Siphonophores and individuality

2 minutes

A colony of cooperating jellyfish challenges conventional ideas of individuality

What is an individual? In Siphonophores and Individuality, Dr Casey Dunn of Brown University tackles this question by examining a curious organism: the siphonophore. A colony of cooperating jellyfish which functions as a single animal, the siphonophore is a perplexing and paradoxical creature. By considering the siphonophore’s unusual biological characteristics, this two-minute documentary unites science and philosophy, approaching the concept of individuality from an unexpected – and enlightening – perspective.

Director: Casey Dunn, Sophia Tintori

Get Aeon straight
to your inbox
Join our newsletter Sign up
Follow us on
Facebook
Like

‘Aeon is hands down my favourite publication to write for. Deadlines long enough to do the work justice, the best editorial input I’ve encountered and compensation which is respectful of writers’ time.’

Antonia Malchik, essayist and editor

‘Aeon is what readers and writers dream about. It is wide in scope, without ever being shallow. It offers stimulating issues, yet never seeking to be tantalising.

Publishing at its best. I love it.’

Professor Luciano Floridi, University of Oxford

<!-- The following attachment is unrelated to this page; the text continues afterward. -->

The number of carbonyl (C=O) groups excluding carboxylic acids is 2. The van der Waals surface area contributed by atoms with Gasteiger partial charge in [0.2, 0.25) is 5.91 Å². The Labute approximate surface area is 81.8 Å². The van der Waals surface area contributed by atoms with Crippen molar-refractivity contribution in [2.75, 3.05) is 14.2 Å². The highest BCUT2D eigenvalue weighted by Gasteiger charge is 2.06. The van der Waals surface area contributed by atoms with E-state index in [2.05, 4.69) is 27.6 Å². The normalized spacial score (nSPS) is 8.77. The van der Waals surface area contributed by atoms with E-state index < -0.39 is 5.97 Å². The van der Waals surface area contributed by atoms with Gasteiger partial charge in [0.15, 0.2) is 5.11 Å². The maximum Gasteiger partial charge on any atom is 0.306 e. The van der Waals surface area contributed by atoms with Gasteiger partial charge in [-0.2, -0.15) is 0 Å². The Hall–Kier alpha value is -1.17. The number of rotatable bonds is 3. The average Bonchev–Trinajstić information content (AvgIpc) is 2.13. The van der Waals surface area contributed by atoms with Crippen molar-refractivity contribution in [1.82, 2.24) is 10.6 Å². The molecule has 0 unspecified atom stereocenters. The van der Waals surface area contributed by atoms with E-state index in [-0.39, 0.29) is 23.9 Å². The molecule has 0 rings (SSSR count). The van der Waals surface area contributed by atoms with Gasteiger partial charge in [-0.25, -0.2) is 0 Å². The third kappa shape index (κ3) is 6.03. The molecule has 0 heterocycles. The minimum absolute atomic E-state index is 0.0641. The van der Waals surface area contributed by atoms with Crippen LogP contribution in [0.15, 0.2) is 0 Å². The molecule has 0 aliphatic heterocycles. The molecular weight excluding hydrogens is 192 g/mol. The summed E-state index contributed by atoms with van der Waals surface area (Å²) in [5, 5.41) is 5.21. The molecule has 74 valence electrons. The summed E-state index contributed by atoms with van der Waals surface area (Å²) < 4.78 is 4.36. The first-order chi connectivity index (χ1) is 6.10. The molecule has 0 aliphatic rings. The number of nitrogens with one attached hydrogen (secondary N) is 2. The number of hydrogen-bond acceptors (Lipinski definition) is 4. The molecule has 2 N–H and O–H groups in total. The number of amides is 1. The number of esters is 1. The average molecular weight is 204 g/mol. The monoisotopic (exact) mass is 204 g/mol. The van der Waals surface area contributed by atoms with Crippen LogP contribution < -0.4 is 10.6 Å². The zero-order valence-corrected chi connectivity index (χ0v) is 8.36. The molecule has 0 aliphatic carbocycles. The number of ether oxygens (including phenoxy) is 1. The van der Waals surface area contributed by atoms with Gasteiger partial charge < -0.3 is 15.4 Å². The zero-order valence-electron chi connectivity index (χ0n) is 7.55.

‘I believe it’s increasingly important to support accessible scholarship and aspirational ideas.

Thinking people can no longer afford to be alone.’

Christine T, USA, Friend of Aeon

‘Aeon, for me, continues to be one of the best places to spend a quiet afternoon, in the company of some of the most brilliant minds around.’

Shivam C, India, Friend of Aeon

‘Aeon is one of the liveliest, most wide-ranging and imaginative sources of good content on the web.

A fabulous resource for the intelligent and curious.’

Professor Barry C. Smith, University of London

Aeon is a registered charity committed to the spread of knowledge. Our mission is to create a sanctuary online for serious thinking.
But we can’t do it without you.

Aeon is a registered charity committed to the spread of knowledge and a cosmopolitan worldview.
But we can’t do it without you.

Essay/
Astronomy
Our aquatic universe

We know that the universe is awash with watery moons and planets. How can we pinpoint which of them could support life?

Tim Folger

Essay/
History of Science
Behold: science as seeing

One astronomer’s dimpled pie is another’s cratered moon. How can our mind’s eye learn to see the new and unexpected?

Gene Tracy